We are all aware of the concern about a diet high in sugar and its negative impact on health. As a result, there are many warnings to cut back on processed and packaged foods with added sugar. But are natural and added sugar different? Can you eat too much naturally occurring sugar from foods such as fruit, vegetables and dairy?

Can I Eat Too Much Naturally Occurring Sugar?


What is naturally occurring sugar?

Naturally occurring sugar is sugar that has not been added to a food; it is a natural part of it. Foods that have naturally occurring sugar include the following:

  • Fruit
  • Vegetables
  • Milk
  • Plain yogurt

Honey, agave and raw coconut sugar are not included in this list. While these sugars all come from natural sources, we only eat them when they are added to other foods, for example, tea with honey or baking that uses agave. These more natural sweeteners may have nutrients such as iron or magnesium. However, the amount in one teaspoon is too small to offer any nutritional benefit. Unless the sugar is actually a part of the whole food, consider it added.

Is naturally occurring sugar different from added sugar?

In short, sugar is sugar. Our bodies can’t tell the difference between sugar that is naturally occurring and sugar that is added. So why not cut back on natural sugar as well as added sugar?

There are two important reasons:

  1. Our bodies need sugar – The brain is fueled by glucose, one of the simplest forms of sugar. Carbohydrates are made up of many sugars strung together and these provide the fast energy source that is important before exercise. Eliminating all sugar in the diet would result in a groggy mind and low energy, not to mention a bad mood.
  2. Whole foods provide more than just sugar – Foods that have naturally occurring sugar have many other important components. Avoiding fruit because of the sugar eliminates an important source of fibre, vitamins, minerals and antioxidants. Banishing all dairy foods because of the natural sugar (lactose) deprives you of a good source of protein, calcium, vitamin D and other important vitamins and minerals.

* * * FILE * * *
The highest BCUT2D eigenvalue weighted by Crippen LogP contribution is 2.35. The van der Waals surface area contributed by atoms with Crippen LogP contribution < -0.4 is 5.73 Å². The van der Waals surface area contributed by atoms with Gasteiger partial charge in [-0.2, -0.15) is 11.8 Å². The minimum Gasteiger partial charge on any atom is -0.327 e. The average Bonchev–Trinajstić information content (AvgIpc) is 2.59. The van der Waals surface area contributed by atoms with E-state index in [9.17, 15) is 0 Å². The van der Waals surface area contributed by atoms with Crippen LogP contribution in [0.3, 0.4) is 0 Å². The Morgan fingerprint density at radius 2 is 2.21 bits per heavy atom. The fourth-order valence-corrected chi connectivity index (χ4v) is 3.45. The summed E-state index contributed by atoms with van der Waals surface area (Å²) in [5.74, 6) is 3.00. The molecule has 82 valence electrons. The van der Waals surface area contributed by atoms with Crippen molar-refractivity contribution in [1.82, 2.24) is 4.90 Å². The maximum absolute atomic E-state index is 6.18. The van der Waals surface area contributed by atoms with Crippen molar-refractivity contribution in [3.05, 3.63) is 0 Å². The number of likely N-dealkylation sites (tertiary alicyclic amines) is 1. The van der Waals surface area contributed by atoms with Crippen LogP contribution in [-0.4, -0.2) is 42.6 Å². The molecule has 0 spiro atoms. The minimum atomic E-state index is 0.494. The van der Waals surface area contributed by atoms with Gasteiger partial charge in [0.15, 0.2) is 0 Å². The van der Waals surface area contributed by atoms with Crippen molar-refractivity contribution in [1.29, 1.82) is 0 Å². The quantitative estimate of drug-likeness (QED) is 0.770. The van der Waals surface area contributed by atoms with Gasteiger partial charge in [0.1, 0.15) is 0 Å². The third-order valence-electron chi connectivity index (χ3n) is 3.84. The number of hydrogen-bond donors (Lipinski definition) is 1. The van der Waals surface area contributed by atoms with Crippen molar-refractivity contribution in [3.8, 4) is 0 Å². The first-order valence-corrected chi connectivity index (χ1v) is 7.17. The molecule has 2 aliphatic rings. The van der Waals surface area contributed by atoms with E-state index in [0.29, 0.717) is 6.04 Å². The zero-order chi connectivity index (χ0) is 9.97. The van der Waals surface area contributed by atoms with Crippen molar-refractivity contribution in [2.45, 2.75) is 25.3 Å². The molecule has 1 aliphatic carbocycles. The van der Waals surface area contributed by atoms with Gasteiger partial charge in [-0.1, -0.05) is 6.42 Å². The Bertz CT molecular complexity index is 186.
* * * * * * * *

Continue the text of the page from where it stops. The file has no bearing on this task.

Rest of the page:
As well, because of components such as fibre and protein, your body absorbs the sugar in whole foods more slowly, which helps keep blood sugar levels in check.

Can I eat too much naturally occurring sugar?

There are many concerns with Western diets, but eating too much naturally occurring sugar isn’t one of them. It would be difficult to eat too much naturally occurring sugar because:

  • Naturally occurring sugar is self-limiting – While it is very easy to consume large amounts of added sugar by drinking pop, it’s difficult to consume large amounts of naturally occurring sugar by eating apples. This is because the fibre and other components of apples fill us up and prevent us from eating too much. The protein and other components of milk have a similar effect. This makes it more difficult to drink four cups of milk than one can of pop. However, one can of pop contains the same amount of sugar as four cups of milk.
  • The whole diet – If your day is balanced with vegetables and fruit, grains, milk and alternatives, and meat and alternatives, it is unlikely that you will get too much naturally occurring sugar from fruit and vegetables, milk and plain yogurt. You would have to eliminate other important foods in order to do so. This would leave you with bigger worries than the amount of sugar you are eating.

Remember whole foods

Often, when it comes to nutrition, we focus on a specific nutrient or food component. This has led to the addition of protein to foods that don’t naturally have protein or taking fat out of foods that naturally have fat. However, focusing on individual nutrients ignores the whole food. Food is a sum of all its parts and this is important to consider when thinking about naturally occurring sugar. Consider the benefits of the whole food, with less focus on individual nutrients, to promote a balanced and enjoyable diet.

Kristina Isaac

Registered Dietitian

Kristina (BSc, RD) is a registered dietitian and nutrition educator at Alberta Milk.
Through programs, presentations and writing, she enjoys finding creative, fun and simple ways to communicate the science of nutrition.

Article posted on June 21, 2016



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